The story is set during the Thirty Years' War, where Omar Sharif plays a teacher trying to survive in war-torn Germany. He witnesses a mercenary company led by Captain Michael Caine sack a village and flees blindly into the wilderness, where he stumbles upon a remote and hidden village. The mercenaries follow him, but as they are about to sack the village, Sharif makes a proposition to the Captain: why not spare the village and wait out the winter? Everybody wins.
The Last Valley contains examples of the following tropes:
- Adaptational Heroism: In the book, Gruber and his men murder the two soldiers the captain left behind and mortally wound Vogel when he tries to warn him, which turns out to be unnecessary, given the captains Mortal Wound Reveal. In the film, they don't kill the soldiers left at the village -although one dies during the witch burning-, and while they do spring an ambush, upon realizing the captain was dying anyway, spare the lives of the one man to make it back with the Captain, as well as Vogel.
- Adaptational Villainy: While Father Wendt clashes with the mercenaries in the book, he is given more depth there and dies during Hansen's raid rather than during an attempted witch burning.
- Asshole Victim: The first mercenary to die is the one that is implied to have raped a women in the prologue, as well as the one that just wants to burn the eponymous last valley.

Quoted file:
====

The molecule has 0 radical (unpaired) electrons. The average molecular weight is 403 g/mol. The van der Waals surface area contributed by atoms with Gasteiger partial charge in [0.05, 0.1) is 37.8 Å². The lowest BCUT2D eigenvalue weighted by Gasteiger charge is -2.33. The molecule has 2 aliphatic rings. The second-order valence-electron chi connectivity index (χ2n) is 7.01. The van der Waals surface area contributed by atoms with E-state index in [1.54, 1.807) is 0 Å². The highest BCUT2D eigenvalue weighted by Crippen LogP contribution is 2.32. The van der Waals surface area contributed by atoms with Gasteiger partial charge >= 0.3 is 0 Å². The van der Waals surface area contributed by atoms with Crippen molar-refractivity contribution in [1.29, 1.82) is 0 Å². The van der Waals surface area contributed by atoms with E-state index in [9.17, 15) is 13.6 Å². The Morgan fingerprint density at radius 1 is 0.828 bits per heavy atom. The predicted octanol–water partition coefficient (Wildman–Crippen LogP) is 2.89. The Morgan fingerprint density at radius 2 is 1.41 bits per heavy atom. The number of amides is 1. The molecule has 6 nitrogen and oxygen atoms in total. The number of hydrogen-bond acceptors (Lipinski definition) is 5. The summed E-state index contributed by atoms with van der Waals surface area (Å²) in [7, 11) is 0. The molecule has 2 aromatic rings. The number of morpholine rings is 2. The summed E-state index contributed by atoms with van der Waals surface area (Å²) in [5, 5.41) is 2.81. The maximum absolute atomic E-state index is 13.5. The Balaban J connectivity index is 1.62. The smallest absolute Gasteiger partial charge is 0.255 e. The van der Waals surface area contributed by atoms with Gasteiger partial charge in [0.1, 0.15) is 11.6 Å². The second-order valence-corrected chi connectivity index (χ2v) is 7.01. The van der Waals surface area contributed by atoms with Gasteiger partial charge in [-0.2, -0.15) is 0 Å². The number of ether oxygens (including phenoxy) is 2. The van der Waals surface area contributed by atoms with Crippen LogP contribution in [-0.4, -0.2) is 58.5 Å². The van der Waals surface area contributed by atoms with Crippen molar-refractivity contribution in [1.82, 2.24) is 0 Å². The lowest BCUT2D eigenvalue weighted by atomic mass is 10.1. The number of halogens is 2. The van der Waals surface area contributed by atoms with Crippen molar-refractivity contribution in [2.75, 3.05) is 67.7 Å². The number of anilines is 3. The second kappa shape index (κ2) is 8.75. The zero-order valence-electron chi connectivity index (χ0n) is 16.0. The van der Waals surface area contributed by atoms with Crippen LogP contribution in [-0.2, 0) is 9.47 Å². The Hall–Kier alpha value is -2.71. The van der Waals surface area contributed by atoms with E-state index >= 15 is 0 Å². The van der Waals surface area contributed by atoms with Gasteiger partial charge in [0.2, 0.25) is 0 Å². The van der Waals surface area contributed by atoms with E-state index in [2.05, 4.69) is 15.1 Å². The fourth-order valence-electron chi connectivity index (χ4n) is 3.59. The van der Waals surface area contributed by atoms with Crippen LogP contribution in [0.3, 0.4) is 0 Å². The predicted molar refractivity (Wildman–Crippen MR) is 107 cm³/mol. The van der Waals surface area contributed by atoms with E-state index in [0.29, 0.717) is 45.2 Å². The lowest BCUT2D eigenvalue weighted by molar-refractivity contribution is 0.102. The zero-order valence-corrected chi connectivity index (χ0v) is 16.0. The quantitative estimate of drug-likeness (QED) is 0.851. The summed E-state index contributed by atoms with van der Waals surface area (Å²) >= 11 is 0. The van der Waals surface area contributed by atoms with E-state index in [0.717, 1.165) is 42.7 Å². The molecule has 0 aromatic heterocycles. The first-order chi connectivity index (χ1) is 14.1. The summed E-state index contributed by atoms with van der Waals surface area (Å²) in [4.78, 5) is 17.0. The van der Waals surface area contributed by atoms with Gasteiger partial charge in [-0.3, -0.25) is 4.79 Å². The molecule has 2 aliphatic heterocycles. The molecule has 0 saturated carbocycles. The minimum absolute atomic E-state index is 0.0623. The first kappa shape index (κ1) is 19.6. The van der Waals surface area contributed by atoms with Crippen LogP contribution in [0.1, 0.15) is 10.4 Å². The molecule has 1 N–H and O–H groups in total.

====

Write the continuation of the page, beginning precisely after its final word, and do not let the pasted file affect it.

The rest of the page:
- Composite Character: Tub and Stoffel, the two men left behind by the Captain in the book, are combined with Geddes and Pirelli.
- Crapsack World: The Holy Roman Empire pretty much fits during this point of history, with what the never ending war and the ravenous mercenaries killing and destroying the countryside.
- Divided We Fall: The mercenaries gradually fall to pieces over religious conflict and who gets which village girl.
- Enemy Mine: The villagers hate the soldiers, and the soldiers basically want to Rape, Pillage, and Burn the whole place, but they both need the site to survive the winter. so they defend it together.
- Forever War: The Thirty Years' War forms the backdrop to the story.
- The Fundamentalist: The Catholic village priest, played by Swedish actor Per Oscarsson, comes across as this. So does one of the Protestant mercenaries who stops to pray after killing a Catholic peasant.
- Hired Guns: The mercenaries.
- Let Them Die Happy: The Captain thinks Inge is Erica, who has been killed, as he's dying, and she lets him think it.
- Ominous Latin Chanting: The village priest during the witch-burning.
- Meaningful Name: The last valley alluded in the title is the only one that has managed to escape the devastation of the Thirty Years War so far.
- The Plague: Omar Sharif's character stumbles, literally, over a field dead of plague victims. He touches one with his left hand and immediately shoves it into a fire to purge potential infection.
- Pragmatic Villainy: The teacher convinces the mercenary captain to spare the village and live of it during the winter instead of indulging in Rape, Pillage, and Burn, arguing that it's the only bountiful village he has manage to encounter so far across Germany and to get rid of any troublemaker. The captain doesn't hesitate to kill the one mercenary that he knows won't agree with the idea a second after hearing it.Mercenary Captain: "Good ideas are rare these days."
- Worthless Yellow Rocks: At the beginning, the teacher tries to convince one of the peasants to let him stay by paying him, the peasant summarises how little does his coins value in the current famine.Peasant farmer: "You want to pay? Give me seeds, or new tools."
- Worthy Opponent: The mercenary captain considers the village mayor Gruber to be this.